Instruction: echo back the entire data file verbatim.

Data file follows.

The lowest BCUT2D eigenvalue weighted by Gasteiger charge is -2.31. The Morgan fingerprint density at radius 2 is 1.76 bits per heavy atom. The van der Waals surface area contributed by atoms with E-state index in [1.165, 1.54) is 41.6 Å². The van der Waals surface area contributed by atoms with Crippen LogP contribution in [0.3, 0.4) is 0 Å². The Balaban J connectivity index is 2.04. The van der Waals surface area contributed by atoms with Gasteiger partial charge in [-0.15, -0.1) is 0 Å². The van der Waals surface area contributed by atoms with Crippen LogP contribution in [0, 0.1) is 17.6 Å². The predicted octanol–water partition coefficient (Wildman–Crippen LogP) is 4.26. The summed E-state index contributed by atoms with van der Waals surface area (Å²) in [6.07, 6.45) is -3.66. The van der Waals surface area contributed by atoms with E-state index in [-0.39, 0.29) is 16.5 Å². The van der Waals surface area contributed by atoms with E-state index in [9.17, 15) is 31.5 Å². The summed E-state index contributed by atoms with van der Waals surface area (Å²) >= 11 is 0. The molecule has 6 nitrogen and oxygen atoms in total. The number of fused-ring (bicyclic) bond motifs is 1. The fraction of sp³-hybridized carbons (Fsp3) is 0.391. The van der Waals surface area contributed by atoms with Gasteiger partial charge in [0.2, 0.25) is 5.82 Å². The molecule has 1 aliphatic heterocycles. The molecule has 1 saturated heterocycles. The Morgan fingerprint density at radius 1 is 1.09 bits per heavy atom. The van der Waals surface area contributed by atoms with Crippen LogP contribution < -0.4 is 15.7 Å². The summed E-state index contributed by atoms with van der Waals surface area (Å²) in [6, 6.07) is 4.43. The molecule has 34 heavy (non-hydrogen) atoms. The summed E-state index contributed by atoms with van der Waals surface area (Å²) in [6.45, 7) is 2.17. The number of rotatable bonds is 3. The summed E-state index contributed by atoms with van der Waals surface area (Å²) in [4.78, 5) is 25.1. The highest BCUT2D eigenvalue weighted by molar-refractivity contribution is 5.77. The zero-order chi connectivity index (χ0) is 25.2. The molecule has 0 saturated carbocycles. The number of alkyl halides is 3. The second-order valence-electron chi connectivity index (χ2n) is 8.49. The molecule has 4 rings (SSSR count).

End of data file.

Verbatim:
The lowest BCUT2D eigenvalue weighted by Gasteiger charge is -2.31. The Morgan fingerprint density at radius 2 is 1.76 bits per heavy atom. The van der Waals surface area contributed by atoms with E-state index in [1.165, 1.54) is 41.6 Å². The van der Waals surface area contributed by atoms with Crippen LogP contribution in [0.3, 0.4) is 0 Å². The Balaban J connectivity index is 2.04. The van der Waals surface area contributed by atoms with Gasteiger partial charge in [-0.15, -0.1) is 0 Å². The van der Waals surface area contributed by atoms with Crippen LogP contribution in [0, 0.1) is 17.6 Å². The predicted octanol–water partition coefficient (Wildman–Crippen LogP) is 4.26. The summed E-state index contributed by atoms with van der Waals surface area (Å²) in [6.07, 6.45) is -3.66. The van der Waals surface area contributed by atoms with E-state index in [-0.39, 0.29) is 16.5 Å². The van der Waals surface area contributed by atoms with E-state index in [9.17, 15) is 31.5 Å². The summed E-state index contributed by atoms with van der Waals surface area (Å²) >= 11 is 0. The molecule has 6 nitrogen and oxygen atoms in total. The number of fused-ring (bicyclic) bond motifs is 1. The fraction of sp³-hybridized carbons (Fsp3) is 0.391. The van der Waals surface area contributed by atoms with Gasteiger partial charge in [0.2, 0.25) is 5.82 Å². The molecule has 1 aliphatic heterocycles. The molecule has 1 saturated heterocycles. The Morgan fingerprint density at radius 1 is 1.09 bits per heavy atom. The van der Waals surface area contributed by atoms with Crippen LogP contribution < -0.4 is 15.7 Å². The summed E-state index contributed by atoms with van der Waals surface area (Å²) in [6, 6.07) is 4.43. The molecule has 34 heavy (non-hydrogen) atoms. The summed E-state index contributed by atoms with van der Waals surface area (Å²) in [6.45, 7) is 2.17. The number of rotatable bonds is 3. The summed E-state index contributed by atoms with van der Waals surface area (Å²) in [4.78, 5) is 25.1. The highest BCUT2D eigenvalue weighted by molar-refractivity contribution is 5.77. The zero-order chi connectivity index (χ0) is 25.2. The molecule has 0 saturated carbocycles. The number of alkyl halides is 3. The second-order valence-electron chi connectivity index (χ2n) is 8.49. The molecule has 4 rings (SSSR count).